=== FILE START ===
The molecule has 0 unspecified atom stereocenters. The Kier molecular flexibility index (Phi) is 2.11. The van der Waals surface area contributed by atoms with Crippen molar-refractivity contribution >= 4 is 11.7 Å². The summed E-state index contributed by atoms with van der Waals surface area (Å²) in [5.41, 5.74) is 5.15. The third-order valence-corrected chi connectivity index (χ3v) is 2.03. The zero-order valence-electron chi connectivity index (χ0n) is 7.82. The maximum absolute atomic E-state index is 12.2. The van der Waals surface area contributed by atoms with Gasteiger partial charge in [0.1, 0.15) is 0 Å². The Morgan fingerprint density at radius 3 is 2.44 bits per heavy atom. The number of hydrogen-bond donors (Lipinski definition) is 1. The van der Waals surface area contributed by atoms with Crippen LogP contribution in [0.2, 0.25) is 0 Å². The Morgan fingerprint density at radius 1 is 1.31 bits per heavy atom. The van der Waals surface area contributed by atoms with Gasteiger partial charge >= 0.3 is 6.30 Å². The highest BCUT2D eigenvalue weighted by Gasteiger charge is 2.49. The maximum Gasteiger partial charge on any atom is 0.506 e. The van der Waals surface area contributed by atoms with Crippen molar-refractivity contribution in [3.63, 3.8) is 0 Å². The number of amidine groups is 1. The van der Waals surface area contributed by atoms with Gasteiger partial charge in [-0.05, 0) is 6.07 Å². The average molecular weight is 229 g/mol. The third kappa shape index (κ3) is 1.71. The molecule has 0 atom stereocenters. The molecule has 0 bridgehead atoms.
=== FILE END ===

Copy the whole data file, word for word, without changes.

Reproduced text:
The molecule has 0 unspecified atom stereocenters. The Kier molecular flexibility index (Phi) is 2.11. The van der Waals surface area contributed by atoms with Crippen molar-refractivity contribution >= 4 is 11.7 Å². The summed E-state index contributed by atoms with van der Waals surface area (Å²) in [5.41, 5.74) is 5.15. The third-order valence-corrected chi connectivity index (χ3v) is 2.03. The zero-order valence-electron chi connectivity index (χ0n) is 7.82. The maximum absolute atomic E-state index is 12.2. The van der Waals surface area contributed by atoms with Gasteiger partial charge in [0.1, 0.15) is 0 Å². The Morgan fingerprint density at radius 3 is 2.44 bits per heavy atom. The number of hydrogen-bond donors (Lipinski definition) is 1. The van der Waals surface area contributed by atoms with Crippen LogP contribution in [0.2, 0.25) is 0 Å². The Morgan fingerprint density at radius 1 is 1.31 bits per heavy atom. The van der Waals surface area contributed by atoms with Gasteiger partial charge >= 0.3 is 6.30 Å². The highest BCUT2D eigenvalue weighted by Gasteiger charge is 2.49. The maximum Gasteiger partial charge on any atom is 0.506 e. The van der Waals surface area contributed by atoms with Crippen molar-refractivity contribution in [3.63, 3.8) is 0 Å². The number of amidine groups is 1. The van der Waals surface area contributed by atoms with Gasteiger partial charge in [-0.05, 0) is 6.07 Å². The average molecular weight is 229 g/mol. The third kappa shape index (κ3) is 1.71. The molecule has 0 atom stereocenters. The molecule has 0 bridgehead atoms.